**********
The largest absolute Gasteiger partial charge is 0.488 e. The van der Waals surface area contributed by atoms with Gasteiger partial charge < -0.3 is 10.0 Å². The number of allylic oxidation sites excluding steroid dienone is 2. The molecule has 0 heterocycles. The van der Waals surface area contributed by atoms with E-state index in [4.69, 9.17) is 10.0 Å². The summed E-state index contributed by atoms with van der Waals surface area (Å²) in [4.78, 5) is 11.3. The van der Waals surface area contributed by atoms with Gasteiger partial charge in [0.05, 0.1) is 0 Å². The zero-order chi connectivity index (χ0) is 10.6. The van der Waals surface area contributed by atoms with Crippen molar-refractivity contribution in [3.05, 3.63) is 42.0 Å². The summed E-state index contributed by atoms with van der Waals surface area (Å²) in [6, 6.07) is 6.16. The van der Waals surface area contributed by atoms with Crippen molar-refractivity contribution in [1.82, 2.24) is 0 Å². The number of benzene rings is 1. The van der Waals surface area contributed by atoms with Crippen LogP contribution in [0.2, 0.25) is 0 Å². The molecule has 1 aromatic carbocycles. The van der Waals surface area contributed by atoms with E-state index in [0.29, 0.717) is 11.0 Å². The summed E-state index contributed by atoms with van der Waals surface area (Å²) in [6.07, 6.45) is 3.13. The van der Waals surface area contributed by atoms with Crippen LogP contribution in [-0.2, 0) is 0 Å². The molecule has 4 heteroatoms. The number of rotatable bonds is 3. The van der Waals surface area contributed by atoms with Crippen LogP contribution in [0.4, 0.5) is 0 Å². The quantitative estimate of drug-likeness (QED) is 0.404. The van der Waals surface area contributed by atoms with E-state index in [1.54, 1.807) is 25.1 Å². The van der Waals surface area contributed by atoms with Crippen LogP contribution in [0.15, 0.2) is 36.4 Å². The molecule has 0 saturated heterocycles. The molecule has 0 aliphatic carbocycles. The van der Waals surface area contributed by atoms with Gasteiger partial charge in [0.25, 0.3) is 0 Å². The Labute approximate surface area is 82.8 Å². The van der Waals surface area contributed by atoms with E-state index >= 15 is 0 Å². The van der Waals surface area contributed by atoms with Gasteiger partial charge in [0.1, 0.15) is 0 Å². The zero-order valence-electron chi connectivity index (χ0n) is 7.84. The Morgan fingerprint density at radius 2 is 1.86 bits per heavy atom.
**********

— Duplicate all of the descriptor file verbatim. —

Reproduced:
The largest absolute Gasteiger partial charge is 0.488 e. The van der Waals surface area contributed by atoms with Gasteiger partial charge < -0.3 is 10.0 Å². The number of allylic oxidation sites excluding steroid dienone is 2. The molecule has 0 heterocycles. The van der Waals surface area contributed by atoms with E-state index in [4.69, 9.17) is 10.0 Å². The summed E-state index contributed by atoms with van der Waals surface area (Å²) in [4.78, 5) is 11.3. The van der Waals surface area contributed by atoms with Gasteiger partial charge in [0.05, 0.1) is 0 Å². The zero-order chi connectivity index (χ0) is 10.6. The van der Waals surface area contributed by atoms with Crippen molar-refractivity contribution in [3.05, 3.63) is 42.0 Å². The summed E-state index contributed by atoms with van der Waals surface area (Å²) in [6, 6.07) is 6.16. The van der Waals surface area contributed by atoms with Crippen molar-refractivity contribution in [1.82, 2.24) is 0 Å². The number of benzene rings is 1. The van der Waals surface area contributed by atoms with Crippen LogP contribution in [0.2, 0.25) is 0 Å². The molecule has 1 aromatic carbocycles. The van der Waals surface area contributed by atoms with E-state index in [0.29, 0.717) is 11.0 Å². The summed E-state index contributed by atoms with van der Waals surface area (Å²) in [6.07, 6.45) is 3.13. The van der Waals surface area contributed by atoms with Crippen LogP contribution in [-0.2, 0) is 0 Å². The molecule has 4 heteroatoms. The number of rotatable bonds is 3. The van der Waals surface area contributed by atoms with Crippen LogP contribution in [0.4, 0.5) is 0 Å². The quantitative estimate of drug-likeness (QED) is 0.404. The van der Waals surface area contributed by atoms with E-state index in [1.54, 1.807) is 25.1 Å². The van der Waals surface area contributed by atoms with Crippen LogP contribution in [0.15, 0.2) is 36.4 Å². The molecule has 0 saturated heterocycles. The molecule has 0 aliphatic carbocycles. The van der Waals surface area contributed by atoms with Gasteiger partial charge in [0.25, 0.3) is 0 Å². The Labute approximate surface area is 82.8 Å². The van der Waals surface area contributed by atoms with E-state index >= 15 is 0 Å². The van der Waals surface area contributed by atoms with Gasteiger partial charge in [0.1, 0.15) is 0 Å². The zero-order valence-electron chi connectivity index (χ0n) is 7.84. The Morgan fingerprint density at radius 2 is 1.86 bits per heavy atom.